David Bourget (Western Ontario)
David Chalmers (ANU, NYU)
Rafael De Clercq
Jack Alan Reynolds
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Erkenntnis 46 (1):79-85 (1997)
One criticism of David Lewis's account of counterfactuals is that it sometimes assigns the wrong truth-value to a counterfactual when both antecedent and consequent happen to be true. Lewis has suggested a possible remedy to this situation, but commentators have found this to be unsatisfactory. I suggest an alternative solution which involves a modification of Lewis's truth conditions, but which confines itself to the resources already present in his account. This modification involves the device of embedding one counterfactual within another. On the revised set of truth conditions, counterfactuals with true components are sometimes true and sometimes false, in a way that is more in keeping with our intuitive judgments about such statements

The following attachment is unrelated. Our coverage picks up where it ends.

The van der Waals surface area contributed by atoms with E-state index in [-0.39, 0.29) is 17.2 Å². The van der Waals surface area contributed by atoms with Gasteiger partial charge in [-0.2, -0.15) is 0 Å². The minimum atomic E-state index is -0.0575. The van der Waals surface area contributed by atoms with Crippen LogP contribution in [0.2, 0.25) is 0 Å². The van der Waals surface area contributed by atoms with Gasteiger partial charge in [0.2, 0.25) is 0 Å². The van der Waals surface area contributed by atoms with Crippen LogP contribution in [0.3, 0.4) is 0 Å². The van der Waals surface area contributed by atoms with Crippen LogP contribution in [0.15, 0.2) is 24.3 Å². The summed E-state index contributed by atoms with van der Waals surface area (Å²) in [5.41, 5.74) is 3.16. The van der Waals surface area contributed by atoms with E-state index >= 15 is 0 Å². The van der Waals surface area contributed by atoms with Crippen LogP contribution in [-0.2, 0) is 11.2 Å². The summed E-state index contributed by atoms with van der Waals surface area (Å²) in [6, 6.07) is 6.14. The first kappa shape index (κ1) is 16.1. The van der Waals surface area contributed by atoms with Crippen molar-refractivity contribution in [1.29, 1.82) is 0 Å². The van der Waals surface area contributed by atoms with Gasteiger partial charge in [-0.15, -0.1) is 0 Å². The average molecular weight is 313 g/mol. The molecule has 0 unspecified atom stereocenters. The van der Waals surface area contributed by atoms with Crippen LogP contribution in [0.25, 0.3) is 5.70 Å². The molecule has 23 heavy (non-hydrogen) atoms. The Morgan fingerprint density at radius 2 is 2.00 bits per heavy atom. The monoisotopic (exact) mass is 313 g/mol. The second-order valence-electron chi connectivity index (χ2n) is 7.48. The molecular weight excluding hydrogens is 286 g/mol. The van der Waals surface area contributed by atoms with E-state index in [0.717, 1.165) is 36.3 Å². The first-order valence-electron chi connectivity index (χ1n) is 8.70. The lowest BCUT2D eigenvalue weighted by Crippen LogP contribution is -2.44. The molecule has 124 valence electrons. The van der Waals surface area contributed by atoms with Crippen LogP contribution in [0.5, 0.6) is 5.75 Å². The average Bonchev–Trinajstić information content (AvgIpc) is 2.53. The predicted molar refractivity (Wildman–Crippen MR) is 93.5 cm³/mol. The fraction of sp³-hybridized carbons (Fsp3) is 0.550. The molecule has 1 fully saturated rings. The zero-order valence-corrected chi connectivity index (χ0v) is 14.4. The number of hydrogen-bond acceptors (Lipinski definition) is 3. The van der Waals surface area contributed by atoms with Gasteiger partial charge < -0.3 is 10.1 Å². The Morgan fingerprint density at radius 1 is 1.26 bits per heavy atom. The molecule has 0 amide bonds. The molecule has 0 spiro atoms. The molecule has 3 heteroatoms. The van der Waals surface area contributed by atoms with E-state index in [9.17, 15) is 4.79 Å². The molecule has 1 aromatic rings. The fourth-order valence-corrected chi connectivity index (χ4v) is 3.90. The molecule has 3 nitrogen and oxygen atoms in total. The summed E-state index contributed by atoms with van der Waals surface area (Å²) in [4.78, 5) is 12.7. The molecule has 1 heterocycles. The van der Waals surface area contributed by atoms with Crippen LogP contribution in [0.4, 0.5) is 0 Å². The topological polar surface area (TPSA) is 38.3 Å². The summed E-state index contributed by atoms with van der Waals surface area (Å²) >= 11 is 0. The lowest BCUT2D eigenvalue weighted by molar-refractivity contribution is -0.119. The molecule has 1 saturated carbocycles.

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Rachael Briggs (2012). Interventionist Counterfactuals. Philosophical Studies 160 (1):139-166.
Lee Walters & Robert Williams (2013). An Argument for Conjunction Conditionalization. Review of Symbolic Logic 6 (4):573-588.
E. J. Coffman (2008). Warrant Without Truth? Synthese 162 (2):173 - 194.
Jon Cogburn & Jeffrey W. Roland (2013). Safety and the True–True Problem. Pacific Philosophical Quarterly 94 (2):246-267.
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